• Isn't there anything in Java's standard library for making ranges of integers? Or it is just too verbose to use? – Οurous Nov 8 at 11:17
  • @Οurous It's indeed too verbose: a->b->{var,b).boxed().collect(java.util.Collectors.toList());L.add(0,b);L.add(0,a);return L;} (130 bytes) – Kevin Cruijssen Nov 8 at 12:11
  • Is it Java 8 or Java 10 ? Because of "var" ^^' – Neyt Nov 9 at 10:45
  • 1
    @Neyt Ah, fixed. My initial version with the array below didn't use var, which is why I usually put those at 8, and the ones that does use var as 10 (and the ones using String.repeat as 11). :) Forgot to update it after adding the List and String answers, should be corrected now. Thanks. – Kevin Cruijssen Nov 9 at 10:51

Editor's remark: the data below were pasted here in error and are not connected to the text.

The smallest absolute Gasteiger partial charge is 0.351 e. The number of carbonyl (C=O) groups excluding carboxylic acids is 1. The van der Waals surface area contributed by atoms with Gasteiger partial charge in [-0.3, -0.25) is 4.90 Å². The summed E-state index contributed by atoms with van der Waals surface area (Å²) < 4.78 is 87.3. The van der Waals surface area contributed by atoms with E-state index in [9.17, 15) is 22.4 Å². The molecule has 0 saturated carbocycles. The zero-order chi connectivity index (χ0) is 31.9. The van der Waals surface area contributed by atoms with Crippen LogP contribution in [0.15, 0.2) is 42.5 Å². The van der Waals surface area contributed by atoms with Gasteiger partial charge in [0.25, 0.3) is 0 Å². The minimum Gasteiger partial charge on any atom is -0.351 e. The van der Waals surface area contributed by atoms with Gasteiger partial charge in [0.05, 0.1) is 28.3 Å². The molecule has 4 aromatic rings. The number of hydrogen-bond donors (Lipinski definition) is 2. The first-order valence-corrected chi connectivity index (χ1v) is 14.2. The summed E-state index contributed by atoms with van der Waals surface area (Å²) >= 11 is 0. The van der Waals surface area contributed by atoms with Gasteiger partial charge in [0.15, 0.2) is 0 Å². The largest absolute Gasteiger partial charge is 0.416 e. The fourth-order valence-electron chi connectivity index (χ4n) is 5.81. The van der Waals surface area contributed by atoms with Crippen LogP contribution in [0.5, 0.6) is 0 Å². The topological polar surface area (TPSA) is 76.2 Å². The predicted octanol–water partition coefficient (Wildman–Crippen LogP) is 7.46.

Haskell, 34 bytes


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  • This does not work. GHC interprets b-1 as b $ (-1). Use b- 1 instead. – Mark Neu 2 days ago
  • @MarkNeu: it does work. See TIO link. – nimi 2 days ago
  • Oh, sorry! I had NegativeLiterals on. – Mark Neu 2 days ago

Jelly, 4 bytes


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How it works

,œ|r  Main link. Left argument: a. Right argument: b

,     Pair; yield [a, b].
   r  Range; yield [a, ..., b].
 œ|   Perform multiset union.

J, 26 bytes


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A dyadic verb (takes left and right argument)

                         -    subtracts the arguments
                       |@     and finds the absolute value
                    i.@       and makes a list 0..absolute difference
                 1}.          drops the fist element